Unemployment and underemployment lies at the core of poverty.
For the poor, labour is often the only asset they can use to improve their well-being. Hence the creation of productive employment opportunities is essential for achieving poverty reduction and sustainable economic and social development. It is crucial to provide decent jobs that both secure income and empowerment for the poor, especially women and younger people.
Rapid economic growth can potentially bring a high rate of expansion of productive and remunerative employment, which can lead to a reduction in poverty. Nevertheless, the contribution of the growth process to poverty reduction does not depend only on the rate of economic growth, but also on the ability of the poor to respond to the increasing demand for labour in the more productive categories of employment. Given the importance of employment for poverty reduction, job-creation should occupy a central place in national poverty reduction strategies. Many employment strategies are often related to agricultural and rural development and include using labour-intensive agricultural technologies; developing small and medium-size enterprises, and promoting micro projects in rural areas. Many strategies promote self-employment, non-farm employment in rural areas, targeted employment interventions, microfinance and credit as means of employment generation, skill formation and training.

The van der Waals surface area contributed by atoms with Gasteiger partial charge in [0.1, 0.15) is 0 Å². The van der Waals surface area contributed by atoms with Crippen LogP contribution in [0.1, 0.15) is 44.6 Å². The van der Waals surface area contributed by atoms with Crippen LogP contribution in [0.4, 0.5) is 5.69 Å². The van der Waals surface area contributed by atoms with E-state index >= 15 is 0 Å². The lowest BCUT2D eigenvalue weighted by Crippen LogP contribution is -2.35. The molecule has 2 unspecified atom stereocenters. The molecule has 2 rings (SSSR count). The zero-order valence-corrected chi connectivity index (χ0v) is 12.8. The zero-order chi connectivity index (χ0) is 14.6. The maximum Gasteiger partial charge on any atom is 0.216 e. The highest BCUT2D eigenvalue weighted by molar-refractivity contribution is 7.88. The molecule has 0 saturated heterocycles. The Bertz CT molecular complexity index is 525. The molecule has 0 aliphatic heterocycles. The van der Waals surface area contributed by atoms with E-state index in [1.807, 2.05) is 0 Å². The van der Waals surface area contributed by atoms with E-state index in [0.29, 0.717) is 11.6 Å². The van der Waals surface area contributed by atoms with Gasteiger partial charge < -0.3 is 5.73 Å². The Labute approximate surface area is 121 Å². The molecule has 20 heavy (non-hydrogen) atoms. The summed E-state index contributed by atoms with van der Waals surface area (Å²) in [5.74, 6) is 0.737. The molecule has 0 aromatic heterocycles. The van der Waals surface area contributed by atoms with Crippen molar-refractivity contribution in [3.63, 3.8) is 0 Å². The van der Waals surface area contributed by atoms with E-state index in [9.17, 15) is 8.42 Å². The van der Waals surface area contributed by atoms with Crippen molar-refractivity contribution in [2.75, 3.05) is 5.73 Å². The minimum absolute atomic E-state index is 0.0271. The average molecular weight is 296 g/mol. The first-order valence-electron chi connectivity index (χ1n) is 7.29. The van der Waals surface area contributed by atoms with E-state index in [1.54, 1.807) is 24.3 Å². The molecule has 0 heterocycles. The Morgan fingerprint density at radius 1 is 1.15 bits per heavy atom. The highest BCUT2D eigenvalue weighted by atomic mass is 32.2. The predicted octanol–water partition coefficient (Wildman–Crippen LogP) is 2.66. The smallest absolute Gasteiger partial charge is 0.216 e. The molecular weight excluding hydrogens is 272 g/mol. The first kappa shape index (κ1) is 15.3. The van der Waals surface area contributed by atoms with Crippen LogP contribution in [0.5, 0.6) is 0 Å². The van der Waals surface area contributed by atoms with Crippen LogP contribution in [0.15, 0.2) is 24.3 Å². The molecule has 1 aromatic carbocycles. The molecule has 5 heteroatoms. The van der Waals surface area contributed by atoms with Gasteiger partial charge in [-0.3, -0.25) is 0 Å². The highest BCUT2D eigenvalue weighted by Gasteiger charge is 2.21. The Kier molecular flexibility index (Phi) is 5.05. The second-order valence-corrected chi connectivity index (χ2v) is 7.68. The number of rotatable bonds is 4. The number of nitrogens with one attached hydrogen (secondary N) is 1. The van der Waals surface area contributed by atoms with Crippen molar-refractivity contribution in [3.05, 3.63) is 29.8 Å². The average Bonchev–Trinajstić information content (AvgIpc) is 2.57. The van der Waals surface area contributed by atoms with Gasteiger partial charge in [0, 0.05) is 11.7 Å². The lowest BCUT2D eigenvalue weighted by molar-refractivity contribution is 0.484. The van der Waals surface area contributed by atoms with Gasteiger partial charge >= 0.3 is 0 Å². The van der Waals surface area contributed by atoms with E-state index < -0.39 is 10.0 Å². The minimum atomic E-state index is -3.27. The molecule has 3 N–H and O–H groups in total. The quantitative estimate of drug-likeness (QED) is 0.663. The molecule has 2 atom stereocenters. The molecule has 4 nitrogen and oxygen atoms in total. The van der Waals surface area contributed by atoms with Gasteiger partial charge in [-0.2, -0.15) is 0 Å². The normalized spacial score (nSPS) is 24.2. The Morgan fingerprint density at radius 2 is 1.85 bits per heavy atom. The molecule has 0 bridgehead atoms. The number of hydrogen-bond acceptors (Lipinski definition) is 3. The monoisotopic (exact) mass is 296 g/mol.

Such strategies, however, often address the quantity of employment while the qualitative dimensions, such as equity, security, dignity and freedom are often absent or minimal. In general, national poverty reduction strategies including Poverty Reduction Strategies do not comment on employment programmes, social protection or rights at work. Neither do they offer in-depth analysis of the effects of policies on poverty reduction.
A social perspective on development emphasizes the view that the best route to socio-economic development, poverty eradication and personal wellbeing is through decent work. Productive employment opportunities will contribute substantially to achieving the internationally agreed development goals, especially the Millennium Development Goal of halving extreme poverty by 2015.
There should be a focus on creating better and more productive jobs, particularly those that can absorb the high concentrations of working poor. Among the necessary elements for creating such jobs are investing in labour-intensive industries, especially agriculture, encouraging a shift in the structure of employment to higher productivity occupations and sectors, and upgrading job quality in the informal economy. In addition, there should also be a focus on providing poor people with the necessary skills and assets that will enable them to take full advantage of any expansion in employment potential.
Source information: http://social.un.org